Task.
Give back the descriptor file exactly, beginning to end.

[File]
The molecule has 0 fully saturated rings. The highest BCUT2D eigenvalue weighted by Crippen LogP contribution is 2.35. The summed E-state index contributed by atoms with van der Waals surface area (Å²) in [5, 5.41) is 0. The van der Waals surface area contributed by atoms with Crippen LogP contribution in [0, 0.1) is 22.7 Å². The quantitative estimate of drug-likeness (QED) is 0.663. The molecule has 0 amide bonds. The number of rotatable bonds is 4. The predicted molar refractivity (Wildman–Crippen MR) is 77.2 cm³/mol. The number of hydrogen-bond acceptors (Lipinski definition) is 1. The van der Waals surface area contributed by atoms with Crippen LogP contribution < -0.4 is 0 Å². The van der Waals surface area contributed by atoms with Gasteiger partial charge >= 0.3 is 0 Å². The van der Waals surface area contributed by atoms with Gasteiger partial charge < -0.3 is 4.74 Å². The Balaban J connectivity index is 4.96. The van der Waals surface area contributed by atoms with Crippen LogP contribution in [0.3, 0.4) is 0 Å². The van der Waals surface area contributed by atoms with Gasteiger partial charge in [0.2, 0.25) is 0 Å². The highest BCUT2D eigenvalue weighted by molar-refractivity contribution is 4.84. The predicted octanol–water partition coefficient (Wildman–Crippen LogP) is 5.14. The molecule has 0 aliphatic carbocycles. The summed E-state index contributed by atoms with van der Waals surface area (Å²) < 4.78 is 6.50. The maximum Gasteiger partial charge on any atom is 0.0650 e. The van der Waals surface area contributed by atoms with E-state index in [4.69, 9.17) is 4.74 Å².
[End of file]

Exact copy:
The molecule has 0 fully saturated rings. The highest BCUT2D eigenvalue weighted by Crippen LogP contribution is 2.35. The summed E-state index contributed by atoms with van der Waals surface area (Å²) in [5, 5.41) is 0. The van der Waals surface area contributed by atoms with Crippen LogP contribution in [0, 0.1) is 22.7 Å². The quantitative estimate of drug-likeness (QED) is 0.663. The molecule has 0 amide bonds. The number of rotatable bonds is 4. The predicted molar refractivity (Wildman–Crippen MR) is 77.2 cm³/mol. The number of hydrogen-bond acceptors (Lipinski definition) is 1. The van der Waals surface area contributed by atoms with Crippen LogP contribution < -0.4 is 0 Å². The van der Waals surface area contributed by atoms with Gasteiger partial charge >= 0.3 is 0 Å². The van der Waals surface area contributed by atoms with Gasteiger partial charge < -0.3 is 4.74 Å². The Balaban J connectivity index is 4.96. The van der Waals surface area contributed by atoms with Crippen LogP contribution in [0.3, 0.4) is 0 Å². The van der Waals surface area contributed by atoms with Gasteiger partial charge in [0.2, 0.25) is 0 Å². The highest BCUT2D eigenvalue weighted by molar-refractivity contribution is 4.84. The predicted octanol–water partition coefficient (Wildman–Crippen LogP) is 5.14. The molecule has 0 aliphatic carbocycles. The summed E-state index contributed by atoms with van der Waals surface area (Å²) < 4.78 is 6.50. The maximum Gasteiger partial charge on any atom is 0.0650 e. The van der Waals surface area contributed by atoms with E-state index in [4.69, 9.17) is 4.74 Å².